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Re: CVE For Services

Additionally, it would be useful for all to think of examples, real or otherwise, that we could use to flush out the understanding of what conditions justify a services-based CVE. There are some there but it would be good to expand these. 



Kent Landfield





From: <owner-cve-editorial-board-list@lists.mitre.org> on behalf of "Andy Balinsky (balinsky)" <balinsky@cisco.com>
Date: Wednesday, October 4, 2017 at 4:42 PM
To: Kurt Seifried <kseifried@redhat.com>
Cc: Art Manion <amanion@cert.org>, "Adinolfi, Daniel R" <dadinolfi@mitre.org>, cve-editorial-board-list <cve-editorial-board-list@lists.mitre.org>
Subject: Re: CVE For Services


So, on the call today, we discussed this briefly, and decided that it will be an agenda item in 2 weeks.


Please look over the document and discuss on the list, or add examples, or suggest updates to the doc.


Silence will be construed as agreement with what is written there.





On Oct 4, 2017, at 10:12 AM, Andy Balinsky (balinsky) <balinsky@cisco.com> wrote:


FYI, I have updated the summary document for the CVE for Services discussion.


Feel free to make changes, comment, add to the Pros or Cons section or the Examples section if I haven't captured a good summary of the on-list discussions there.




On Sep 29, 2017, at 3:12 PM, Kurt Seifried <kseifried@redhat.com> wrote:


On Fri, Sep 29, 2017 at 2:04 PM, Art Manion <amanion@cert.org> wrote:

On 9/26/17 12:26 PM, Kurt Seifried wrote:

1) we for sure let service CNAs self assign (these are the mature ones obviously that will play nice in most cases I hope, in theory an evil company could become a CNA in order to quash any claims of CVEs in their services, but hopefully that doesn't happen)


2) we for sure assign CVEs if the claimant can prove their claim (e.g. "Do X/Y/Z and bad thing happens")

Agree with both of these, sufficient evidence of vulnerability exists (admission by vendor, PoC).

I'll note that testing live web sites in many jurisdictions, including the US, can be legally risky.

3) we consider CVEs where the claimant makes a claim but does not have strong evidence, we try to talk to the service provider, we see how that goes and depending on the evidence/etc. a CVE may or may not be assigned.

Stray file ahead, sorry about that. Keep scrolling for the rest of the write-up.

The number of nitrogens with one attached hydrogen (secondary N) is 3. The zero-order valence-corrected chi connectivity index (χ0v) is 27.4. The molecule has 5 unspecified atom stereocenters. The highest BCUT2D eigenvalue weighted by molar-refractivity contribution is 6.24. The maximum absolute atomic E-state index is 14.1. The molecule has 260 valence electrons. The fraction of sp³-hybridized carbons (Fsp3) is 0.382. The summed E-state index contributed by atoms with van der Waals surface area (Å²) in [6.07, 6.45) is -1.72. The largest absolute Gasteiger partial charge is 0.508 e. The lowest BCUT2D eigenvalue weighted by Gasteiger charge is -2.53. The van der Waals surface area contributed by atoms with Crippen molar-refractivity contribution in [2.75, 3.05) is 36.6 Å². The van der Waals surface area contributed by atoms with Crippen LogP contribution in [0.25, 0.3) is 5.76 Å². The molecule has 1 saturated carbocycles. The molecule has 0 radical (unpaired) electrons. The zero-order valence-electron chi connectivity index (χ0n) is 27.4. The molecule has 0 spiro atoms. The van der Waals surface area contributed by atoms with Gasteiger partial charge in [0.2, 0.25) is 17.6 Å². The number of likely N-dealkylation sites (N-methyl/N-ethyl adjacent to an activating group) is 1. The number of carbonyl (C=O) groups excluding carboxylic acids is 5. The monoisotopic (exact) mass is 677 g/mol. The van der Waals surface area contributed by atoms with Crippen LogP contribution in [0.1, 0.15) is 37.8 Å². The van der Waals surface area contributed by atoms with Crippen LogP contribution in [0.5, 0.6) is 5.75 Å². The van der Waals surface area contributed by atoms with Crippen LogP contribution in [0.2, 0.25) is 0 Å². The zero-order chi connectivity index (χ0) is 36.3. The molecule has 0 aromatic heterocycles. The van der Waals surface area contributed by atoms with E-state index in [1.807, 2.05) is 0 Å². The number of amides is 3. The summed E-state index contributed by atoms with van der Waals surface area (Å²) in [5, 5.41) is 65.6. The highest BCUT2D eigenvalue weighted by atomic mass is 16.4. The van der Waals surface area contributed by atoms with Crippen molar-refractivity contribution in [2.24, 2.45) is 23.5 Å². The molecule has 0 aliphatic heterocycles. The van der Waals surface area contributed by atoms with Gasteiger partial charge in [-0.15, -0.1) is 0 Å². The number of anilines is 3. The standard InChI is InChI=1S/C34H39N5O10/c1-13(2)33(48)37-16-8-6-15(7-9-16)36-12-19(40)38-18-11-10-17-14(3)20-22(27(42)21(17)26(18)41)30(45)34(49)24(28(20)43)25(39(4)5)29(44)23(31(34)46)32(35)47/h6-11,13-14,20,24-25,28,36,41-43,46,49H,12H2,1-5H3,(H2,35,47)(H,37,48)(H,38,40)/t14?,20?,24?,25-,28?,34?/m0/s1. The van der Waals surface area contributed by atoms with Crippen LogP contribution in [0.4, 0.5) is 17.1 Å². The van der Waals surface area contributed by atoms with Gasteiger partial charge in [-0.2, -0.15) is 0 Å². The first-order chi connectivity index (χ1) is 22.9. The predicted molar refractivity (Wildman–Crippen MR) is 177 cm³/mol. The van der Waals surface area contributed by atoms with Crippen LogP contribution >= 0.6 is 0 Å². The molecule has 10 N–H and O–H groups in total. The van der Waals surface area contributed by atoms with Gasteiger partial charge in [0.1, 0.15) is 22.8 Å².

#2 is easier for product vulnerabilities.

#3 is a problem for product or service vulnerabilities where neither the vendor nor a third party can corroborate the claim.  While there's an argument to be made for "name all the things right away and later mark them disputed or rejected," CVE historically has taken an approach of "wait for the dust to settle then name whatever is left standing."  I don't see it as CVE's role to validate vulnerabilities, that is the job of (some) CNAs, vendors, researchers, and others.

I'm in favor of being able to assign CVE IDs to service vulnerabilities.  But I'd happily accept a cautious approach, generally not assigning for case #3.


Yeah, we can definitely start with the easy case(s) and then see how things go (witness the DWF: I'm trying to avoid embargoed CVEs because they're a pain =). 


There was discussion about a "this is a service vul" flag, is that still on the table?


If we go with CVE for this I would suggest we not only use a service flag (e.g. "product_type" is "end_user_software" and "service" for now or something along these lines) AND we set aside a block (say CVE-YEAR-2000000-2999999) for these giving people another way to ignore them if they want to.



 - Art




Kurt Seifried -- Red Hat -- Product Security -- Cloud
PGP A90B F995 7350 148F 66BF 7554 160D 4553 5E26 7993
Red Hat Product Security contact: 


Andy Balinsky (balinsky)

PSIRT Engineering





Andy Balinsky (balinsky)

PSIRT Engineering




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